The U.S.-South Korean alliance was forged in war from 1950 to 1953. Coming just five years after the close of World War II, few Americans wanted to go to war again. However, fear of Soviet involvement as the Cold War was deepening caused the Truman administration to fight the first full-scale U.S. conflict (downplayed as a “police action”) without congressional authority.
Three years later the combatants approved an armistice (no peace treaty ever was signed). Washington offered Seoul a formal defense alliance, essentially a unilateral security guarantee backed by American troops. The alliance has changed little over the ensuing 60 years, other than a reduction in the number of U.S. troops. But the need for the alliance has been superseded by South Korea’s dramatic entry onto the world stage as an economic powerhouse.
So now what to do? Cato knows what to do: host a Policy Forum, scheduled for noon on July 19, to discuss the issue. We are very pleased that the Republic of Korea’s ambassador, Ahn Ho-Young, is headlining the event. I first met the ambassador over in South Korea in May. He has recently taken up his duties in America representing a new administration in Seoul and is sure to have some interesting observations about the future of the alliance.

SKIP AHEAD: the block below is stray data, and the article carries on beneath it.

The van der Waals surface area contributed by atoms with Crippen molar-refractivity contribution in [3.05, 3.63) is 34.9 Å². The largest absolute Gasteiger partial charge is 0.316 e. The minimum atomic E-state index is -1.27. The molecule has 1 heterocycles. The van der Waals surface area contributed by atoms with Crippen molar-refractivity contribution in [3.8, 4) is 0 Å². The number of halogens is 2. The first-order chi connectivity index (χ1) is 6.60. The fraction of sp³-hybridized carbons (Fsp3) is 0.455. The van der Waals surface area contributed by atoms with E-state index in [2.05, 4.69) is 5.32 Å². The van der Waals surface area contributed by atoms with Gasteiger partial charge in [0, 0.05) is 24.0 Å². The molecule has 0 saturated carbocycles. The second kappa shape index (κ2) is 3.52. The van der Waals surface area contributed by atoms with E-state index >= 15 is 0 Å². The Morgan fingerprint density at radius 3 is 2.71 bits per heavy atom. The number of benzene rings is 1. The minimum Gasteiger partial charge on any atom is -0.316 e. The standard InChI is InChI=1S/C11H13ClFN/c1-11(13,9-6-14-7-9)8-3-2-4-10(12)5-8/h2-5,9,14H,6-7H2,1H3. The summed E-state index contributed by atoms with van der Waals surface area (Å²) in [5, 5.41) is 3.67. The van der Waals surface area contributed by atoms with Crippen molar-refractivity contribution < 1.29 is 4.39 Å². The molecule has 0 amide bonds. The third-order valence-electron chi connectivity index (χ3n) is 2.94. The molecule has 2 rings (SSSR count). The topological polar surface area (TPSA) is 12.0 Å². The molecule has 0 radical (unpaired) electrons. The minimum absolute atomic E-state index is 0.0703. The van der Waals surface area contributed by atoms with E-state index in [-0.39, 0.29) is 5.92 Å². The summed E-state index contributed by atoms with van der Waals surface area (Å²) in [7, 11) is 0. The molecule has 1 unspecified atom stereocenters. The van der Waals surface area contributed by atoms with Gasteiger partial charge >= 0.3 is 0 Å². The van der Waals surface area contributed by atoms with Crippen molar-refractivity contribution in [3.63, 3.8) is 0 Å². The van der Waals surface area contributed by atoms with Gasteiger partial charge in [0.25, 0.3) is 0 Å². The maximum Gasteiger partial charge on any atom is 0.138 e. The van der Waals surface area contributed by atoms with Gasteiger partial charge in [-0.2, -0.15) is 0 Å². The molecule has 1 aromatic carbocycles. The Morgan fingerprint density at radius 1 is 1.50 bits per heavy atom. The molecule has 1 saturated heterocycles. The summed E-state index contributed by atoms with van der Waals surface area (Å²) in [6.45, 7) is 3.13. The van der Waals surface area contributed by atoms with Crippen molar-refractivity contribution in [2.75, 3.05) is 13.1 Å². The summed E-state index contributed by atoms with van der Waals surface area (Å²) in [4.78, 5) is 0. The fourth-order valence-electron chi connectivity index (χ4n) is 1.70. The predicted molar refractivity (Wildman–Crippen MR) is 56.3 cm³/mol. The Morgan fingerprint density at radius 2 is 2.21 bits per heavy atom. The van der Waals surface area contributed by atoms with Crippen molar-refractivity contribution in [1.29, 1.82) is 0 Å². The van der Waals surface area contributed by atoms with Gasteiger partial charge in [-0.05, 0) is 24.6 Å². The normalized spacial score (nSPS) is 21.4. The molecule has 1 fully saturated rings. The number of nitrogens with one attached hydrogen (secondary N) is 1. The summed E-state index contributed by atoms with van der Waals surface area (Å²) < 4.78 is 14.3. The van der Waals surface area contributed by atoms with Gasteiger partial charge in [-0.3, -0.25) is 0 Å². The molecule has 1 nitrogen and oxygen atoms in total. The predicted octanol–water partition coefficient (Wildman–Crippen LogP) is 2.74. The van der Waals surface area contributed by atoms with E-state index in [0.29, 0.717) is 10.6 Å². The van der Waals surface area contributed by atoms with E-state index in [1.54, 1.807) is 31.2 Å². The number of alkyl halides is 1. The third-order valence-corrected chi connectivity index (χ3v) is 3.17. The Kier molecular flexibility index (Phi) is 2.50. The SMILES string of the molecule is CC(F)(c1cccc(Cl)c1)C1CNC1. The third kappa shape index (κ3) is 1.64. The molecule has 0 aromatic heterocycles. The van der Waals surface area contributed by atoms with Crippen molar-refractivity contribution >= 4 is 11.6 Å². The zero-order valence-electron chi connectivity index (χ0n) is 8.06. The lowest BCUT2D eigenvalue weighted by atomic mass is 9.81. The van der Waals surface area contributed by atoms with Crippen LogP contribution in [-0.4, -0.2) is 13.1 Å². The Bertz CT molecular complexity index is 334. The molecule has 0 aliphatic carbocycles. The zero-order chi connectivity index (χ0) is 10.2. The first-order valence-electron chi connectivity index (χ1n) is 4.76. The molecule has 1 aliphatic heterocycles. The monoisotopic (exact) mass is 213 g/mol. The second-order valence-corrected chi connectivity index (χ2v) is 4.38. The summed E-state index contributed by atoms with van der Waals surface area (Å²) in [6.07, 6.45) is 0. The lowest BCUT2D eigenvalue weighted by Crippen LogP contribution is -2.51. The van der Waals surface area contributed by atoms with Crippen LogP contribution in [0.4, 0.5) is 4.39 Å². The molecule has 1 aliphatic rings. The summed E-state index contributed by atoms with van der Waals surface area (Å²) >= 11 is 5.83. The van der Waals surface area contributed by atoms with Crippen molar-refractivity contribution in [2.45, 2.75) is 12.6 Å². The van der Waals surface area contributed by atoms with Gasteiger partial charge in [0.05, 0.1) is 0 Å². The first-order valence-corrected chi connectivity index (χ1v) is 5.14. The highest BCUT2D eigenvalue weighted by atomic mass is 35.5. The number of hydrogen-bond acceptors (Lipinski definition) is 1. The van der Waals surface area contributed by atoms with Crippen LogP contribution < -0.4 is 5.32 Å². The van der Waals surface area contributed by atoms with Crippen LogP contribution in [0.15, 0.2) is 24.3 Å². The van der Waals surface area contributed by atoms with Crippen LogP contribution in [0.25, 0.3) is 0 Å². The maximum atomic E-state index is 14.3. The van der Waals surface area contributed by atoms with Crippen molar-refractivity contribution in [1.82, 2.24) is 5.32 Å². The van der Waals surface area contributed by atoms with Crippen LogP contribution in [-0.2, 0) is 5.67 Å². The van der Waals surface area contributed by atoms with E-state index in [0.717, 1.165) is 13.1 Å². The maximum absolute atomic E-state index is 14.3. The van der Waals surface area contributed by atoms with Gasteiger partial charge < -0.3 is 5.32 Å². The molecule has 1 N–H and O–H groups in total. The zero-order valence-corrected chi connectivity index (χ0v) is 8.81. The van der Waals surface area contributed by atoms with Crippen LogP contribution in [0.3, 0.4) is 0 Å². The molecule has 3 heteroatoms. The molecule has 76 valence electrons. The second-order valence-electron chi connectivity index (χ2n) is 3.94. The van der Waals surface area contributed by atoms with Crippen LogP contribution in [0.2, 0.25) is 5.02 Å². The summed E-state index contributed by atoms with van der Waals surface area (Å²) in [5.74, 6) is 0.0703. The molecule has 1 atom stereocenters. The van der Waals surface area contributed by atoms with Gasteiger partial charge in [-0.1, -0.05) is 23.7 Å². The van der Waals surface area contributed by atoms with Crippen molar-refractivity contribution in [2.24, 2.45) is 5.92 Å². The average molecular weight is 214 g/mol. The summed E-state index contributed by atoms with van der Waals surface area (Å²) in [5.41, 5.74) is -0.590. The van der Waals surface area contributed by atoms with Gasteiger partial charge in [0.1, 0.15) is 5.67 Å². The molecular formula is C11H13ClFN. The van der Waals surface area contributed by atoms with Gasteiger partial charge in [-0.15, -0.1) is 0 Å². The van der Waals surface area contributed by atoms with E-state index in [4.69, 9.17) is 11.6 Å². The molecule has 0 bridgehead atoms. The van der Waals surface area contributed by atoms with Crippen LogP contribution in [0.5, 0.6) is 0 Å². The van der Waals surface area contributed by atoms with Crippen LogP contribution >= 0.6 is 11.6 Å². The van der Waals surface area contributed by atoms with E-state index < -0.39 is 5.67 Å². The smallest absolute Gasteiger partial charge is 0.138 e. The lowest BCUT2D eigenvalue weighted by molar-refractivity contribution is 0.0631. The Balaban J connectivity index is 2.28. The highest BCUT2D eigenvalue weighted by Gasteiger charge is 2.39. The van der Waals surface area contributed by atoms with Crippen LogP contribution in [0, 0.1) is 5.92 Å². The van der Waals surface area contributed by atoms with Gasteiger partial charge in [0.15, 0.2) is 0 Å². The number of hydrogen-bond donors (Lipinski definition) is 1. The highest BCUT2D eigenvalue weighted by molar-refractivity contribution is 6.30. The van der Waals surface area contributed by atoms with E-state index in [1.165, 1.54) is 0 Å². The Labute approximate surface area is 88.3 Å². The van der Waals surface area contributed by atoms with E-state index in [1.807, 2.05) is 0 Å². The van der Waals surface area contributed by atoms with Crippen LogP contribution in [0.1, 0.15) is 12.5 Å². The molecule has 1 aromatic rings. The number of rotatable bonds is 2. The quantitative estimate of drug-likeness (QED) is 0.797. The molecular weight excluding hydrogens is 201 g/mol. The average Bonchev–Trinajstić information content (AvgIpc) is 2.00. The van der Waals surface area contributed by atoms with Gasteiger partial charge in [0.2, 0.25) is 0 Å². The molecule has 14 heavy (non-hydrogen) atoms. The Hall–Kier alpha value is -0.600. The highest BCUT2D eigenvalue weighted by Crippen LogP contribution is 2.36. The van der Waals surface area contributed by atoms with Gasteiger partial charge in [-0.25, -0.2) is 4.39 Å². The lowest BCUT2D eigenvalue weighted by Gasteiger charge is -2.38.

Scott Snyder of the Council on Foreign Relations, and long-time Korea specialist, will be commenting. One of his specialties is China-Korea relations. Most everyone seems to believe that Beijing is the solution to the North Korea “problem,” but is it? And what would it take to get China to go along with Washington and put significantly more pressure on Pyongyang?
I also will offer some “appropriate” comments on America’s relations with both South and North Korea. Like America’s alliances with Europe and Japan, the commitment to the Republic of Korea has been a dramatic success, shielding the war-torn South from the threat of renewed aggression, thereby enabling the ROK to achieve great economic success. But the South now is well able to navigate past the shoals of international affairs without an American security guarantee. And no one, least of all Washington, seems to know how to deal with the North.
These questions and more will be discussed at our policy forum. Lunch will be provided. So if you are in the area, we hope you will come. But please RSVP first, at events [at] cato [dot] org, 202-789-5229 (phone), or 202-371-0841 (fax).